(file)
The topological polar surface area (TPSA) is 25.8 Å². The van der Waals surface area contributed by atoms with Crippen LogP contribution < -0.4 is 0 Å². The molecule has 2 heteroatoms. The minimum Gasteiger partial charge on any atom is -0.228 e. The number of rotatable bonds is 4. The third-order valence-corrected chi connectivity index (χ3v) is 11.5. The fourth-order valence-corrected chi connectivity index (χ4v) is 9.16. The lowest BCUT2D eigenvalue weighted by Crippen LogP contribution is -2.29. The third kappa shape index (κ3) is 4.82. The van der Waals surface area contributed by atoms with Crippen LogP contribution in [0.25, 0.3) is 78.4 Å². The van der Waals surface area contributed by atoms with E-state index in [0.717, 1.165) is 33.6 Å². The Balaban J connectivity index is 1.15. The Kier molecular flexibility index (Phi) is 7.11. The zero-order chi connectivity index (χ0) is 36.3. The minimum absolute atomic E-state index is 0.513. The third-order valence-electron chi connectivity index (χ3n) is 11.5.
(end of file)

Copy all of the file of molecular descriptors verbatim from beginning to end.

The topological polar surface area (TPSA) is 25.8 Å². The van der Waals surface area contributed by atoms with Crippen LogP contribution < -0.4 is 0 Å². The molecule has 2 heteroatoms. The minimum Gasteiger partial charge on any atom is -0.228 e. The number of rotatable bonds is 4. The third-order valence-corrected chi connectivity index (χ3v) is 11.5. The fourth-order valence-corrected chi connectivity index (χ4v) is 9.16. The lowest BCUT2D eigenvalue weighted by Crippen LogP contribution is -2.29. The third kappa shape index (κ3) is 4.82. The van der Waals surface area contributed by atoms with Crippen LogP contribution in [0.25, 0.3) is 78.4 Å². The van der Waals surface area contributed by atoms with E-state index in [0.717, 1.165) is 33.6 Å². The Balaban J connectivity index is 1.15. The Kier molecular flexibility index (Phi) is 7.11. The zero-order chi connectivity index (χ0) is 36.3. The minimum absolute atomic E-state index is 0.513. The third-order valence-electron chi connectivity index (χ3n) is 11.5.